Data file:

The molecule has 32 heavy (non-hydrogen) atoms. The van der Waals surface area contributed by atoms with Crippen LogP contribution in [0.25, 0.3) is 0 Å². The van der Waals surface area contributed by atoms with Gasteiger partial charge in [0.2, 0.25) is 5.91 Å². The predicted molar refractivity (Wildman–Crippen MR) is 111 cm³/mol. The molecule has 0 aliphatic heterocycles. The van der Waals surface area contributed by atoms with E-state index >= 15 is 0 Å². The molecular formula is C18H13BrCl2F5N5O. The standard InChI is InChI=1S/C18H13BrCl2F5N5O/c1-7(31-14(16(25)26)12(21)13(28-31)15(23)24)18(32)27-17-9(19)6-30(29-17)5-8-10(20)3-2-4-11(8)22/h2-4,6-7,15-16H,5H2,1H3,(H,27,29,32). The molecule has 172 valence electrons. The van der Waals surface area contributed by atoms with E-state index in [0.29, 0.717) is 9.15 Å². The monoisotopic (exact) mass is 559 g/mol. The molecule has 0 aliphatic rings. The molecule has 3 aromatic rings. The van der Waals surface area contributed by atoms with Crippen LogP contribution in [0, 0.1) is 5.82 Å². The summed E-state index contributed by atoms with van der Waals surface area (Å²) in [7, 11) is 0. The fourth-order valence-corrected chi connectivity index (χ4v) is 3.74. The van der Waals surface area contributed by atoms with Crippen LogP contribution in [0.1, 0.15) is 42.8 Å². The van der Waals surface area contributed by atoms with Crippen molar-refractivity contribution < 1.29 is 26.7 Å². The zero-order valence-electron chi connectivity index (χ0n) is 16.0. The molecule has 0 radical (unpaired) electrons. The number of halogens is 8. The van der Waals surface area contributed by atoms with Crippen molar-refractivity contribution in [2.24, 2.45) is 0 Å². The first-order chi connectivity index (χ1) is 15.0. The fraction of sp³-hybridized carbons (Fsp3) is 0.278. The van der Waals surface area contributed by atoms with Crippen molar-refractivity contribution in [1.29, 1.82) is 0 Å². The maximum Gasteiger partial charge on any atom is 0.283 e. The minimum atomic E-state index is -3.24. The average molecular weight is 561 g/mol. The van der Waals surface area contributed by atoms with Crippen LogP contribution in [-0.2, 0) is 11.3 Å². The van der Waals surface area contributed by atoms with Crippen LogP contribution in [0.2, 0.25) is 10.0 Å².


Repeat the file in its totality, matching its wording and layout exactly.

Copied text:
The molecule has 32 heavy (non-hydrogen) atoms. The van der Waals surface area contributed by atoms with Crippen LogP contribution in [0.25, 0.3) is 0 Å². The van der Waals surface area contributed by atoms with Gasteiger partial charge in [0.2, 0.25) is 5.91 Å². The predicted molar refractivity (Wildman–Crippen MR) is 111 cm³/mol. The molecule has 0 aliphatic heterocycles. The van der Waals surface area contributed by atoms with E-state index >= 15 is 0 Å². The molecular formula is C18H13BrCl2F5N5O. The standard InChI is InChI=1S/C18H13BrCl2F5N5O/c1-7(31-14(16(25)26)12(21)13(28-31)15(23)24)18(32)27-17-9(19)6-30(29-17)5-8-10(20)3-2-4-11(8)22/h2-4,6-7,15-16H,5H2,1H3,(H,27,29,32). The molecule has 172 valence electrons. The van der Waals surface area contributed by atoms with E-state index in [0.29, 0.717) is 9.15 Å². The monoisotopic (exact) mass is 559 g/mol. The molecule has 0 aliphatic rings. The molecule has 3 aromatic rings. The van der Waals surface area contributed by atoms with Crippen LogP contribution in [0, 0.1) is 5.82 Å². The summed E-state index contributed by atoms with van der Waals surface area (Å²) in [7, 11) is 0. The fourth-order valence-corrected chi connectivity index (χ4v) is 3.74. The van der Waals surface area contributed by atoms with Crippen LogP contribution in [0.1, 0.15) is 42.8 Å². The van der Waals surface area contributed by atoms with Crippen molar-refractivity contribution < 1.29 is 26.7 Å². The zero-order valence-electron chi connectivity index (χ0n) is 16.0. The molecule has 0 radical (unpaired) electrons. The number of halogens is 8. The van der Waals surface area contributed by atoms with Crippen molar-refractivity contribution in [2.24, 2.45) is 0 Å². The first-order chi connectivity index (χ1) is 15.0. The fraction of sp³-hybridized carbons (Fsp3) is 0.278. The van der Waals surface area contributed by atoms with Crippen molar-refractivity contribution in [1.29, 1.82) is 0 Å². The maximum Gasteiger partial charge on any atom is 0.283 e. The minimum atomic E-state index is -3.24. The average molecular weight is 561 g/mol. The van der Waals surface area contributed by atoms with Crippen LogP contribution in [-0.2, 0) is 11.3 Å². The van der Waals surface area contributed by atoms with Crippen LogP contribution in [0.2, 0.25) is 10.0 Å².